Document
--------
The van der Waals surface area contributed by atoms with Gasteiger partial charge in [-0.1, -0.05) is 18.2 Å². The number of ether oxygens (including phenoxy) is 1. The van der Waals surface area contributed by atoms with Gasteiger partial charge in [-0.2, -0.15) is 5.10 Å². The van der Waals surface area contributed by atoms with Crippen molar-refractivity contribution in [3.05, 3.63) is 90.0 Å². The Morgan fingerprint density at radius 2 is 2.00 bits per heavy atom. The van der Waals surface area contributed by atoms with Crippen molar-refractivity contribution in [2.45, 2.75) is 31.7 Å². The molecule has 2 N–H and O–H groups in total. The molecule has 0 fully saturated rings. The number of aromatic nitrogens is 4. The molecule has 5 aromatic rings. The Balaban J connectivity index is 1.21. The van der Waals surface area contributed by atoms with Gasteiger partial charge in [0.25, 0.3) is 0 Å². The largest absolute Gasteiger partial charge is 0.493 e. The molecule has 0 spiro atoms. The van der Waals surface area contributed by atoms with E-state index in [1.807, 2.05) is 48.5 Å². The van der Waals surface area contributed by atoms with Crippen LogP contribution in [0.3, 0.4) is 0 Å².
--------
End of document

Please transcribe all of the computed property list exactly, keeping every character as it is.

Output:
The van der Waals surface area contributed by atoms with Gasteiger partial charge in [-0.1, -0.05) is 18.2 Å². The number of ether oxygens (including phenoxy) is 1. The van der Waals surface area contributed by atoms with Gasteiger partial charge in [-0.2, -0.15) is 5.10 Å². The van der Waals surface area contributed by atoms with Crippen molar-refractivity contribution in [3.05, 3.63) is 90.0 Å². The Morgan fingerprint density at radius 2 is 2.00 bits per heavy atom. The van der Waals surface area contributed by atoms with Crippen molar-refractivity contribution in [2.45, 2.75) is 31.7 Å². The molecule has 2 N–H and O–H groups in total. The molecule has 0 fully saturated rings. The number of aromatic nitrogens is 4. The molecule has 5 aromatic rings. The Balaban J connectivity index is 1.21. The van der Waals surface area contributed by atoms with Gasteiger partial charge in [0.25, 0.3) is 0 Å². The largest absolute Gasteiger partial charge is 0.493 e. The molecule has 0 spiro atoms. The van der Waals surface area contributed by atoms with E-state index in [1.807, 2.05) is 48.5 Å². The van der Waals surface area contributed by atoms with Crippen LogP contribution in [0.3, 0.4) is 0 Å².